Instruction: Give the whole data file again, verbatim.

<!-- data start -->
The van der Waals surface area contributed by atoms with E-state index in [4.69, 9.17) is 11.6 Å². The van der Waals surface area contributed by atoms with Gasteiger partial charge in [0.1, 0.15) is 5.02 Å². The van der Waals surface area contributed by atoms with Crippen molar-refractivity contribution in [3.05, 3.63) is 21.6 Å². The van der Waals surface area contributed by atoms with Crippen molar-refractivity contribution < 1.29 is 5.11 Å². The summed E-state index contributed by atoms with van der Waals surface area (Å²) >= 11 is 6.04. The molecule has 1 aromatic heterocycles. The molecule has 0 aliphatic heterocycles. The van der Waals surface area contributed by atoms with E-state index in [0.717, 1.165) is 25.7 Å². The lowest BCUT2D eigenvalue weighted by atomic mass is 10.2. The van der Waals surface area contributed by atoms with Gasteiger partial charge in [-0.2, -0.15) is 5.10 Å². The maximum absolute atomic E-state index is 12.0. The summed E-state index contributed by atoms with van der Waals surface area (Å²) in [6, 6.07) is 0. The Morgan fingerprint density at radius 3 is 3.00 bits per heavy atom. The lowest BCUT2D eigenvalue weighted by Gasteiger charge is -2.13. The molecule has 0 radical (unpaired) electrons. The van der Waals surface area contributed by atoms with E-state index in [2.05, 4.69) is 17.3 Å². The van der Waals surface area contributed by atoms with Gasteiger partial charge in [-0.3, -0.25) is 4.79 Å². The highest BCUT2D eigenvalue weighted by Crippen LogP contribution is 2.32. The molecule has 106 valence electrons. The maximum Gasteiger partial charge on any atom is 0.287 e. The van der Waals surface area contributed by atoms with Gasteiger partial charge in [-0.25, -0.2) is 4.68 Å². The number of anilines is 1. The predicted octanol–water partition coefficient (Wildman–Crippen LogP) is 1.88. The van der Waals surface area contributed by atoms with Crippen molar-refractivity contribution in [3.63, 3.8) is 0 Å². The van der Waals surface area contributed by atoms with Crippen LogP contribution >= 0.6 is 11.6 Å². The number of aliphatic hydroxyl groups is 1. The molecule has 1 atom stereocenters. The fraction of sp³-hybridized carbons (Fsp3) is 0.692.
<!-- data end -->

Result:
The van der Waals surface area contributed by atoms with E-state index in [4.69, 9.17) is 11.6 Å². The van der Waals surface area contributed by atoms with Gasteiger partial charge in [0.1, 0.15) is 5.02 Å². The van der Waals surface area contributed by atoms with Crippen molar-refractivity contribution in [3.05, 3.63) is 21.6 Å². The van der Waals surface area contributed by atoms with Crippen molar-refractivity contribution < 1.29 is 5.11 Å². The summed E-state index contributed by atoms with van der Waals surface area (Å²) >= 11 is 6.04. The molecule has 1 aromatic heterocycles. The molecule has 0 aliphatic heterocycles. The van der Waals surface area contributed by atoms with E-state index in [0.717, 1.165) is 25.7 Å². The lowest BCUT2D eigenvalue weighted by atomic mass is 10.2. The van der Waals surface area contributed by atoms with Gasteiger partial charge in [-0.2, -0.15) is 5.10 Å². The maximum absolute atomic E-state index is 12.0. The summed E-state index contributed by atoms with van der Waals surface area (Å²) in [6, 6.07) is 0. The Morgan fingerprint density at radius 3 is 3.00 bits per heavy atom. The lowest BCUT2D eigenvalue weighted by Gasteiger charge is -2.13. The molecule has 0 radical (unpaired) electrons. The van der Waals surface area contributed by atoms with E-state index in [2.05, 4.69) is 17.3 Å². The van der Waals surface area contributed by atoms with Gasteiger partial charge in [-0.3, -0.25) is 4.79 Å². The highest BCUT2D eigenvalue weighted by Crippen LogP contribution is 2.32. The molecule has 106 valence electrons. The maximum Gasteiger partial charge on any atom is 0.287 e. The van der Waals surface area contributed by atoms with Gasteiger partial charge in [-0.25, -0.2) is 4.68 Å². The number of anilines is 1. The predicted octanol–water partition coefficient (Wildman–Crippen LogP) is 1.88. The van der Waals surface area contributed by atoms with Crippen molar-refractivity contribution in [3.63, 3.8) is 0 Å². The van der Waals surface area contributed by atoms with Crippen LogP contribution >= 0.6 is 11.6 Å². The number of aliphatic hydroxyl groups is 1. The molecule has 1 atom stereocenters. The fraction of sp³-hybridized carbons (Fsp3) is 0.692.